Since Upper Paleolithic times, humans have used soil-based pigments to adorn cultural artifacts, dwellings and their own bodies. We decided this would be a good point of departure for a series of creative field experiments we conducted from 2006 to 2008 with landscape planning students, environmental engineers, and department members in an overgrown lot near the TU campus. The goal of the excursions was to explore personal connections to soil with basic tools of soil physics, amateur painting, and a sense of adventure. We equipped participants with canvases, Munsell color charts, and an acetone based soil adhesive often used to preserve soil profiles for museum displays. (in later field trips we used acrylic and starch-based mixtures, which are better for both the environment and human health)
Navigating through a labyrinth of foxholes and wild locust trees, we descended several meters below street level into the abandoned footprint of where a squatted building had once stood. Patterns in the sidewalk pavers revealed where the main entry had been, but we entered where the steep grade flattened out and offered the best access to the hidden jungle – a ruin without doors. We proceeded to spend a few hours collecting weather-beaten trash from the loose upper layers of rubble and chunks of crumbling concrete and brick from the compacted horizons just a meter below. We collected buckets of sandy fill in a variety of colors and textures, analyzing the possible history and physical properties of each source material. And then, of course, we painted.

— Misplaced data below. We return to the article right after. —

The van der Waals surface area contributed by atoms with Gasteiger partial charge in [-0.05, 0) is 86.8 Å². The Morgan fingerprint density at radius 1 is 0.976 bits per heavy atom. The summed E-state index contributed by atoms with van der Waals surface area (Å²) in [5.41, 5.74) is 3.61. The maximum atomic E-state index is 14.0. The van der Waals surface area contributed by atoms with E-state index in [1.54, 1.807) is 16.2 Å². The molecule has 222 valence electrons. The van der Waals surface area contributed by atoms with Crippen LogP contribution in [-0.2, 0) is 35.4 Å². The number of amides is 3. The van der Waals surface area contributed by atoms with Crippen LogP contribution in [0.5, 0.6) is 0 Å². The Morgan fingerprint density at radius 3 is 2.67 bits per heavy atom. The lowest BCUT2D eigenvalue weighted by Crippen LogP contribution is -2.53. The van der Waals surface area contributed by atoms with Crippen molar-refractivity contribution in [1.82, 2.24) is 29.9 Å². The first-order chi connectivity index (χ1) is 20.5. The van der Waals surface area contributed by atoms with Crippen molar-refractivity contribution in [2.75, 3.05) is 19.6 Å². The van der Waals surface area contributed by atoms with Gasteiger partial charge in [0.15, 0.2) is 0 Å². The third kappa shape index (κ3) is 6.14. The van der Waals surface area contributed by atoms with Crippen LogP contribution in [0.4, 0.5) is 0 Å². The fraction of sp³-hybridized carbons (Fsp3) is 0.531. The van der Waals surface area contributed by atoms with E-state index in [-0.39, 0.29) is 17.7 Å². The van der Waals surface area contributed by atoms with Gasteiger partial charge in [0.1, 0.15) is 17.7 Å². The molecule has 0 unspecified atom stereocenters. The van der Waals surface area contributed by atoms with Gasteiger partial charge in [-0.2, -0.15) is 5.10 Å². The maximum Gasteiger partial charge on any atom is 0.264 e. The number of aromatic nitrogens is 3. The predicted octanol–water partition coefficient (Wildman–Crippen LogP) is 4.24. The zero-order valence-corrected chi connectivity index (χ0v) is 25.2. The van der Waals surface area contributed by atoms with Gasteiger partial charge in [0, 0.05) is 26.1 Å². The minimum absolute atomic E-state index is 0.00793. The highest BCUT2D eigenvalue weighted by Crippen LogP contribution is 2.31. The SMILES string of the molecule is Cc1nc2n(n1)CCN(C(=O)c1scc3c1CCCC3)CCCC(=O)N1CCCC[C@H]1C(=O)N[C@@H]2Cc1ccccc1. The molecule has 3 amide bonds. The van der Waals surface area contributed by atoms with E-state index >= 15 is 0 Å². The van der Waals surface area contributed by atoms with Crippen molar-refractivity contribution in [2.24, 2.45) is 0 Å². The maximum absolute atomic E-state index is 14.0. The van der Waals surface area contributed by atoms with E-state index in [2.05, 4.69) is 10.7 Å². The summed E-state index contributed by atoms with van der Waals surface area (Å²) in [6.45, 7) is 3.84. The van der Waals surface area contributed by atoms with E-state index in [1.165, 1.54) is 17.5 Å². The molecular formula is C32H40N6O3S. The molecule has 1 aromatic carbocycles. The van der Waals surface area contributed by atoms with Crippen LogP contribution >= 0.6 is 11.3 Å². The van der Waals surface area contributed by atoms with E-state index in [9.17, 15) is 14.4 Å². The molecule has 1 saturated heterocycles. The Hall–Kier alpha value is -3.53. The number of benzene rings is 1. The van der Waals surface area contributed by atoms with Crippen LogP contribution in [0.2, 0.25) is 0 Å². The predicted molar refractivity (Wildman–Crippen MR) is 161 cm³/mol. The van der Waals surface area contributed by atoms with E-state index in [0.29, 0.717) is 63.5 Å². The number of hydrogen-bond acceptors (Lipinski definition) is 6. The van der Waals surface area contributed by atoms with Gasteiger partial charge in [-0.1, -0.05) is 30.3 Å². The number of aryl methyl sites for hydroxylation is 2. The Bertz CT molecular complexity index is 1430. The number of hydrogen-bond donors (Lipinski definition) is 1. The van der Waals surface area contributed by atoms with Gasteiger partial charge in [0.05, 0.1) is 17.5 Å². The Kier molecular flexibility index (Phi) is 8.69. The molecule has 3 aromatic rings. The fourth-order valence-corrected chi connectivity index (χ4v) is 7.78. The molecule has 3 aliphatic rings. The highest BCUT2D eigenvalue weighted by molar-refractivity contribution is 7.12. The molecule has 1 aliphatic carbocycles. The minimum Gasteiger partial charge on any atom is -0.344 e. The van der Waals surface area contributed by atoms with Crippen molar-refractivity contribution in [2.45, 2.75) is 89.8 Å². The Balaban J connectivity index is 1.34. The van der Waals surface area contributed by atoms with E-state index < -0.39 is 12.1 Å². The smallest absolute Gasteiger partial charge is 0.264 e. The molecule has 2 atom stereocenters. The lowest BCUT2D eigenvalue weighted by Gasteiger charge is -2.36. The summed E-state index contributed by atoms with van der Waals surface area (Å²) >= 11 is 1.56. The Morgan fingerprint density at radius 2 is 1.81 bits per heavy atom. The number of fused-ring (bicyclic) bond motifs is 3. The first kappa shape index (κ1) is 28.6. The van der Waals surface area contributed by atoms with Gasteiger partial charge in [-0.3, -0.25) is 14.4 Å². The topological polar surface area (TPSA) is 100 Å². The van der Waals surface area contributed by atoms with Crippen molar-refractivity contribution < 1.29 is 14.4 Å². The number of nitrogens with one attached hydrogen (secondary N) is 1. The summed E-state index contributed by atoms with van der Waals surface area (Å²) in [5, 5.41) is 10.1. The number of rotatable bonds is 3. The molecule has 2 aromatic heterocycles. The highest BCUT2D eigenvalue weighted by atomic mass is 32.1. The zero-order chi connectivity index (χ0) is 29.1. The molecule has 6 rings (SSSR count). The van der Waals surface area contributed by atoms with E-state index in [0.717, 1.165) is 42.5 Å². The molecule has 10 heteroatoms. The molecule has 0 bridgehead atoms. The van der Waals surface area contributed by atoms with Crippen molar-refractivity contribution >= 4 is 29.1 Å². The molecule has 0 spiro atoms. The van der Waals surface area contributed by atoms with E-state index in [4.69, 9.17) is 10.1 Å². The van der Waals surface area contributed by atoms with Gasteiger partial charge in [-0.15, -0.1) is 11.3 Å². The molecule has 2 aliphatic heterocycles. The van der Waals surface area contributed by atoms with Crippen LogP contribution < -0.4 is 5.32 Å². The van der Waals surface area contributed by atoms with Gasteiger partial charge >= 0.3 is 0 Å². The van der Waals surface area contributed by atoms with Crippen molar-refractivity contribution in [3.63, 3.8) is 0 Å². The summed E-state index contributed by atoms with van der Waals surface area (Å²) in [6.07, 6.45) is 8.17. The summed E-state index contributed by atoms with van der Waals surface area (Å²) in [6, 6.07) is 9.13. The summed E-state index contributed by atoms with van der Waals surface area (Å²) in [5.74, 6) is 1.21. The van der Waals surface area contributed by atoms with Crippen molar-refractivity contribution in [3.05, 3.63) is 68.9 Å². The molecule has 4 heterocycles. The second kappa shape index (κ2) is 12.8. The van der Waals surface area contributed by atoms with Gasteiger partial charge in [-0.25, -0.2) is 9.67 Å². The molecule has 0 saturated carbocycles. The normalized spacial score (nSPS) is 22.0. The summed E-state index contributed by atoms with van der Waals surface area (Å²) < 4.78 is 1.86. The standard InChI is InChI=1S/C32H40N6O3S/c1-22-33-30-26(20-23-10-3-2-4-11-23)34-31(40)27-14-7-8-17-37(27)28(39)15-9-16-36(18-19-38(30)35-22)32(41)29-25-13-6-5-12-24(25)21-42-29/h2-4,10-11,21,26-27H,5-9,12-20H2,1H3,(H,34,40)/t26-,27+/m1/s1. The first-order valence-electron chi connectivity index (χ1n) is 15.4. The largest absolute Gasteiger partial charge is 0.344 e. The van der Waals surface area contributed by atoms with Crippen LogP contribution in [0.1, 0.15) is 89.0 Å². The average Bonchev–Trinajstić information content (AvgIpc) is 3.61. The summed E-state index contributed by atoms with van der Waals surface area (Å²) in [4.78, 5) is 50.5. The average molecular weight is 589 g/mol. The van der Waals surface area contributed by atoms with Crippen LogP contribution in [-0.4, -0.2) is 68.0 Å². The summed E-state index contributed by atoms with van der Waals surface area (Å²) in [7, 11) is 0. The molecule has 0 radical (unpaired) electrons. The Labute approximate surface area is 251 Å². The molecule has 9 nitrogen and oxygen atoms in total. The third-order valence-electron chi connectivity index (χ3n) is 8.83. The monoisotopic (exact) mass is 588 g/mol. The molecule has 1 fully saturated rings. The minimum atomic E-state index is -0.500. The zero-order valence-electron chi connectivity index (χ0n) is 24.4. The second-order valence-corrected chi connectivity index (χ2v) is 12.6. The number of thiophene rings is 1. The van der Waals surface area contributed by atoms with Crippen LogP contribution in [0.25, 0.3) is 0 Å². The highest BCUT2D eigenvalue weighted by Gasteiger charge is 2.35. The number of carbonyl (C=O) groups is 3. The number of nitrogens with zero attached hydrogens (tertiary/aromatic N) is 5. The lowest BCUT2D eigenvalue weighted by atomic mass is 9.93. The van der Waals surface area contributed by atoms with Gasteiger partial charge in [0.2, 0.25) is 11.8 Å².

Between discussions on groundwater quality, the archival functions of soil, and the sometimes-appropriation of Land Art by landscape architects and Waldorf kindergartens, we waited for the canvases to dry. Stephen Wilson once warned of the specialized blinders often donned by many in scientific fields: “Many scientific and technological researchers define the arts as alien territory… If they are personally interested, they hold stereotypical views of the arts that stops with classical museum and gallery forms such as painting and sculpture” (Wilson 2002, p. 876). Many scientists, including colleagues in our own department, still view art as something decorative to be hung on a wall or placed on a shelf. Many artists, of course, still view scientists as soulless number-crunchers removed from the cultural, social or political life. Through gritty brushstrokes we attempted to paint over such distinctions. It was a simple but meaningful act of earth painting.
“Earth paintings” were a studio digression of the Land Art movement, including notable works by artists such as Richard Long, Alan Sonfist, herman de tries, and Ulrike Arnold. In our situation, “earth paintings” were an outdoor digression of normal classroom study and an opportunity to reflect on one’s own connection to site, material and objective inquiry. As previous experience with painting differed greatly among the group, the true art became the experience of the site and action itself, and the deconstruction of roles and representation – a social sculpture in university rubble.